Author: Hon A/Prof Amanda Oakley, Dermatologist, Hamilton, New Zealand, 2003.
Griseofulvin has been withdrawn from the market in New Zealand (2002) and other countries, as it has been superceded by more effective and safer antifungal drugs.
Griseofulvin comes from the mould, Penicillium griseofulvum. It stops fungal cells dividing (i.e. it is fungistatic) but does not kill them outright. This means treatment needs to be continued for several weeks or months. For many fungal infections, especially of the nail (tinea unguium), newer drugs work better than griseofulvin.
Griseofulvin may still be preferable for tinea capitis, especially when due to Microsporum canis infection, and is generally well tolerated in children.
Griseofulvin tablets are not very well absorbed from the gut. They should be taken after a meal or drink of milk as fat increases the absorption. The medication is carried into the skin by sweat and within a couple of weeks is concentrated in the outer skin layers.
Half the medication is cleared from the blood stream in 10 to 20 hours; the rest is eliminated in urine and faeces. This means the medication can be taken once daily. Griseofulvin should be continued until the fungal infection has completely gone because the medication is quickly cleared from skin and hair when it is stopped.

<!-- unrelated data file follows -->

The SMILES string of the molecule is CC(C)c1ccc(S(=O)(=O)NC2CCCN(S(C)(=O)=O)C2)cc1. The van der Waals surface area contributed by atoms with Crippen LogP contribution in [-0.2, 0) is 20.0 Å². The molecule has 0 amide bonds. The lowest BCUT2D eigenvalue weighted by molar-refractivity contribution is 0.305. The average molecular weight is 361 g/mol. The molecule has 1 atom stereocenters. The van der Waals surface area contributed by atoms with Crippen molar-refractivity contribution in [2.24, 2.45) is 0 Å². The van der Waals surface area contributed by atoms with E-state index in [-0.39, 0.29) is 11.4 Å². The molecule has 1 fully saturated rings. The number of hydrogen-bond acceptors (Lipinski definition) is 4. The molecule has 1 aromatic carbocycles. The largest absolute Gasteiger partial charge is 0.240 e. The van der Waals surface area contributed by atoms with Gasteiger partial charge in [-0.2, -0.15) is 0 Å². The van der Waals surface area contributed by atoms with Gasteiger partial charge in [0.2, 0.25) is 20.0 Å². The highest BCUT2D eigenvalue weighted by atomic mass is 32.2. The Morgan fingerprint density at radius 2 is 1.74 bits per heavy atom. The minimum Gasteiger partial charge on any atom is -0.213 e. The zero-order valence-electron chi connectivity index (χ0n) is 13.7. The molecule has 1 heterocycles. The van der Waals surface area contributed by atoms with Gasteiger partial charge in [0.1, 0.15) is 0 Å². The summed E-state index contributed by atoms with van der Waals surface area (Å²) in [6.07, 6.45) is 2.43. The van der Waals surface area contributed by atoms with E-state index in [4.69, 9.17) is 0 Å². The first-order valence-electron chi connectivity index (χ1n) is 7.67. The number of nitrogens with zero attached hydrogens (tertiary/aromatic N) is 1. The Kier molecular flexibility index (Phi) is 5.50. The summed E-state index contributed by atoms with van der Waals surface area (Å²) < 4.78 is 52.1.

Adults: 500 mg to 1 g daily.
Children: 10: 25 mg per kg body weight per day.
Tinea capitis for at least 6: 8 weeks (longer for M canis).
Tinea unguium for 12: 18 months until all signs of nail infection have gone.
Minor side effects are quite common and include:
Griseofulvin should not be taken in pregnancy as there is a slight risk of malformation of the fetus. Males should not father children within 6 months of treatment with griseofulvin as it may damage sperm cells.
Griseofulvin can interact with other medications.
Antacids and H2 antagonists should not be taken for 2 hours after griseofulvin because they might otherwise stop its absorption.
Griseofulvin interacts with alcohol rather like disulfiram (Antabuse) and can cause severe nausea and vomiting.
Griseofulvin can cause an increase in a liver enzyme reducing the concentration of:
© 2019 DermNet New Zealand Trust.
DermNet NZ does not provide an online consultation service. If you have any concerns with your skin or its treatment, see a dermatologist for advice.